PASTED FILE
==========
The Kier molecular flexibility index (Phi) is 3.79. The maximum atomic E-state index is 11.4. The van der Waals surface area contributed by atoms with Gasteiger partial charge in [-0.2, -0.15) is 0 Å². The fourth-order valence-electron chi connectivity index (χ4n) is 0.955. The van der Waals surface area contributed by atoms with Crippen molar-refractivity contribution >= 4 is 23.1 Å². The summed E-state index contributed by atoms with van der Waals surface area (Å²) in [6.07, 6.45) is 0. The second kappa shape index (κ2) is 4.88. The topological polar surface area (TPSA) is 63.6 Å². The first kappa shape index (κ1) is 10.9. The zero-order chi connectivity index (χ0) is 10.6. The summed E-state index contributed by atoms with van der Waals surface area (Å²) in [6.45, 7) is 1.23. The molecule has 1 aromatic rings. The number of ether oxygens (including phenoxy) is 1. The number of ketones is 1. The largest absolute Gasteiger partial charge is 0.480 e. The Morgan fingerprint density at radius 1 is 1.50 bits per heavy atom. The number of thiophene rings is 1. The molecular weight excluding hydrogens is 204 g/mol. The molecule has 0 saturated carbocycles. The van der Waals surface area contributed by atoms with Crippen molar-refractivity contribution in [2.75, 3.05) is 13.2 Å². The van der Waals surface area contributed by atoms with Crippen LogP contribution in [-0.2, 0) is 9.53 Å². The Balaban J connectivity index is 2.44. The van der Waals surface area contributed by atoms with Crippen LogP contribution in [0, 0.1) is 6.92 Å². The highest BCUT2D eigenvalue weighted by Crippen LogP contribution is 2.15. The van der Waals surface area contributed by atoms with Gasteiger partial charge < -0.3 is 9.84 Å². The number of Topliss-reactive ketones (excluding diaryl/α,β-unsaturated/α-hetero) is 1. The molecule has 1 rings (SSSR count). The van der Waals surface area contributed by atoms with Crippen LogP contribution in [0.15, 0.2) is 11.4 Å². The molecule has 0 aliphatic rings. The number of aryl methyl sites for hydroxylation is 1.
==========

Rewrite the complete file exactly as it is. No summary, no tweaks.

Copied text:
The Kier molecular flexibility index (Phi) is 3.79. The maximum atomic E-state index is 11.4. The van der Waals surface area contributed by atoms with Gasteiger partial charge in [-0.2, -0.15) is 0 Å². The fourth-order valence-electron chi connectivity index (χ4n) is 0.955. The van der Waals surface area contributed by atoms with Crippen molar-refractivity contribution >= 4 is 23.1 Å². The summed E-state index contributed by atoms with van der Waals surface area (Å²) in [6.07, 6.45) is 0. The second kappa shape index (κ2) is 4.88. The topological polar surface area (TPSA) is 63.6 Å². The first kappa shape index (κ1) is 10.9. The zero-order chi connectivity index (χ0) is 10.6. The summed E-state index contributed by atoms with van der Waals surface area (Å²) in [6.45, 7) is 1.23. The molecule has 1 aromatic rings. The number of ether oxygens (including phenoxy) is 1. The number of ketones is 1. The largest absolute Gasteiger partial charge is 0.480 e. The Morgan fingerprint density at radius 1 is 1.50 bits per heavy atom. The number of thiophene rings is 1. The molecular weight excluding hydrogens is 204 g/mol. The molecule has 0 saturated carbocycles. The van der Waals surface area contributed by atoms with Crippen molar-refractivity contribution in [2.75, 3.05) is 13.2 Å². The van der Waals surface area contributed by atoms with Crippen LogP contribution in [-0.2, 0) is 9.53 Å². The Balaban J connectivity index is 2.44. The van der Waals surface area contributed by atoms with Crippen LogP contribution in [0, 0.1) is 6.92 Å². The highest BCUT2D eigenvalue weighted by Crippen LogP contribution is 2.15. The van der Waals surface area contributed by atoms with Gasteiger partial charge < -0.3 is 9.84 Å². The number of Topliss-reactive ketones (excluding diaryl/α,β-unsaturated/α-hetero) is 1. The molecule has 1 rings (SSSR count). The van der Waals surface area contributed by atoms with Crippen LogP contribution in [0.15, 0.2) is 11.4 Å². The molecule has 0 aliphatic rings. The number of aryl methyl sites for hydroxylation is 1.